We must be careful to make sure we balance our encouragement of our children with a dose of reality. However, we must never limit their imagination, creativity, and dreams. Children have the world at their fingers, and many different paths to choose from. No matter how our lives are in the present and no matter how our past helped to shape who we are today, our dedication needs to be focused on supporting our kids to explore on their individual journey. On the path of life, we should never be the leader making decision ahead of them or the advisor that guides them, but rather the supporter following behind them who can advise when needed. To raise fierce leaders and innovators, we must allow our children to dream, and make mistakes so they may learn that success is simply about getting up one more time than you fall!

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8 thoughts on “Dare to Dream? The Scariest Part of Being a Kid Today

  1. I love this post! What an honest and heart felt sentiment, and I absolutely agree with you. While I have no children of my own, I have seen this with other people as a teacher, friend, aunt, etc. I would love to see people be supportive of how the child can attain their dream and also help them identify the many different ways (there are always many of them!) in which they could do so or incorporate it into their lives.

    As a kid, I always wanted to be a marine biologist. It was my thing. I grew up in a farmtown, and got mixed messages of either support (“You can be whatever you want to be, if you work hard and get good grades and go to college”) or reasons why it wouldn’t work (“You are from a small farm town”, “You are short and not particularly athletic”, etc.). This only drove me to succeed as well. While I got my degree in it and performed well as an undergraduate and did everything “right”, and got a job in my field before graduating, I became quickly aware of the lack of long-term employment opportunities, or ones that paid enough to support yourself as a single person without working multiple jobs.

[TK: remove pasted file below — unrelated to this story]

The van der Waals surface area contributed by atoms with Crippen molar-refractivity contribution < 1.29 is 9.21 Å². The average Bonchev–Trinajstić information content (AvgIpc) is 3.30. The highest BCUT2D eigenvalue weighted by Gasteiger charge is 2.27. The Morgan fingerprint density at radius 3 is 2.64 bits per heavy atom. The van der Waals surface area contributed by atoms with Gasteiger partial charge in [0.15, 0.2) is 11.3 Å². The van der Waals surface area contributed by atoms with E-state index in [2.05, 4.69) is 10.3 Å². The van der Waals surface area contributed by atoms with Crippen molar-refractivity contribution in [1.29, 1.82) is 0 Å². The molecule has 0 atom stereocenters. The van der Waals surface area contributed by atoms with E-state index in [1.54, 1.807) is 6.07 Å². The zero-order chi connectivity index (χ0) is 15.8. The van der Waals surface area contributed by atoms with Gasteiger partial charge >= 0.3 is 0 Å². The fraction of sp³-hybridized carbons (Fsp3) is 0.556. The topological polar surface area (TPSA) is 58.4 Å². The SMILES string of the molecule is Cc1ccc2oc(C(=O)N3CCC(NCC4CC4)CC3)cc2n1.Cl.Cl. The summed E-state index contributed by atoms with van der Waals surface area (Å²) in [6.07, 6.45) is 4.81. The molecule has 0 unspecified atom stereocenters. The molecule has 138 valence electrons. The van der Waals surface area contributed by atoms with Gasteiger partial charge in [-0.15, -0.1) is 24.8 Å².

I have taken a winding road and while that is not my primary employment now, marine biology is and always will be a passion. I do volunteer work and find ways to include in my daily life and travels. I wish that some adults had shown me other alternatives to it — how I could include it in my life outside of the one path that was identified for me and that I got lead down. There are always other options, and ways to incorporate passion and dreams into “living the dream” — it would be great to see adults and educators help them identify dreams and provide input and support throughout their journeys, while letting the children be their own primary navigators.

    Thank you for your insights – I hope this hits home to many people.

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    1. Thank you for your reply. You are correct in stating that every passion has multiple roads to follow. The support of our children needs to be as open as the opportunities there are out there.

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    1. I do agree that there are still inspirational adults out there! So glad to hear you were inspired by your Math teacher. Unfortunately, the percentage of nay sayers is growing IMO, and I worry for my kids that they are not influenced negatively. There is so much beauty in the world and within people, we should all be encouraging everyone to pursue their passions!

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    2. I’m sure things will work out well! Good luck with your kids. There is always hope if we believe. 🙂